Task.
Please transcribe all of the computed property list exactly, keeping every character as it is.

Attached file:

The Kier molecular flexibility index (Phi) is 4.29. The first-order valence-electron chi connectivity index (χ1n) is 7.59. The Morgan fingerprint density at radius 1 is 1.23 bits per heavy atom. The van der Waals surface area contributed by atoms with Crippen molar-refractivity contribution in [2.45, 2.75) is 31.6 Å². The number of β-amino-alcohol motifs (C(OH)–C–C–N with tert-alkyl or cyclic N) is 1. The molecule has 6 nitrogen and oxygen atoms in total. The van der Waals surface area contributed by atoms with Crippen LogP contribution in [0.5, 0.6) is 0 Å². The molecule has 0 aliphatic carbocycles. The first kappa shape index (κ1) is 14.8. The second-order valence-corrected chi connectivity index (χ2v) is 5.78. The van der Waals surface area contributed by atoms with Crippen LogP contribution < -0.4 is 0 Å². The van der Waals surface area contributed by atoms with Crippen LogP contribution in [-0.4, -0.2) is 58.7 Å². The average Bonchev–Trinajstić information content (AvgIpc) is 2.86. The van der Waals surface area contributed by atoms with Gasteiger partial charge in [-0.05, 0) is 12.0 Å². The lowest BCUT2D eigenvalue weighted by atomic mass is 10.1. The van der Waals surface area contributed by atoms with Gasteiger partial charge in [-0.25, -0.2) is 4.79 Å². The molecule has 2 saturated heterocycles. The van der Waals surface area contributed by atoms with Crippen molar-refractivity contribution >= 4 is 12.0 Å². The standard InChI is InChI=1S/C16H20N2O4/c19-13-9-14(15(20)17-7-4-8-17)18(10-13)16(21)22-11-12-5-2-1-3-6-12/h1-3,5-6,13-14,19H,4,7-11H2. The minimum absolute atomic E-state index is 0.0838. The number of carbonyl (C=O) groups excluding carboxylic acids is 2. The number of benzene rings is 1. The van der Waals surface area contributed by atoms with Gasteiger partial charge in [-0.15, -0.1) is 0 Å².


The Kier molecular flexibility index (Phi) is 4.29. The first-order valence-electron chi connectivity index (χ1n) is 7.59. The Morgan fingerprint density at radius 1 is 1.23 bits per heavy atom. The van der Waals surface area contributed by atoms with Crippen molar-refractivity contribution in [2.45, 2.75) is 31.6 Å². The number of β-amino-alcohol motifs (C(OH)–C–C–N with tert-alkyl or cyclic N) is 1. The molecule has 6 nitrogen and oxygen atoms in total. The van der Waals surface area contributed by atoms with Crippen LogP contribution in [0.5, 0.6) is 0 Å². The molecule has 0 aliphatic carbocycles. The first kappa shape index (κ1) is 14.8. The second-order valence-corrected chi connectivity index (χ2v) is 5.78. The van der Waals surface area contributed by atoms with Crippen LogP contribution < -0.4 is 0 Å². The van der Waals surface area contributed by atoms with Crippen LogP contribution in [-0.4, -0.2) is 58.7 Å². The average Bonchev–Trinajstić information content (AvgIpc) is 2.86. The van der Waals surface area contributed by atoms with Gasteiger partial charge in [-0.05, 0) is 12.0 Å². The lowest BCUT2D eigenvalue weighted by atomic mass is 10.1. The van der Waals surface area contributed by atoms with Gasteiger partial charge in [-0.25, -0.2) is 4.79 Å². The molecule has 2 saturated heterocycles. The van der Waals surface area contributed by atoms with Crippen molar-refractivity contribution >= 4 is 12.0 Å². The standard InChI is InChI=1S/C16H20N2O4/c19-13-9-14(15(20)17-7-4-8-17)18(10-13)16(21)22-11-12-5-2-1-3-6-12/h1-3,5-6,13-14,19H,4,7-11H2. The minimum absolute atomic E-state index is 0.0838. The number of carbonyl (C=O) groups excluding carboxylic acids is 2. The number of benzene rings is 1. The van der Waals surface area contributed by atoms with Gasteiger partial charge in [-0.15, -0.1) is 0 Å².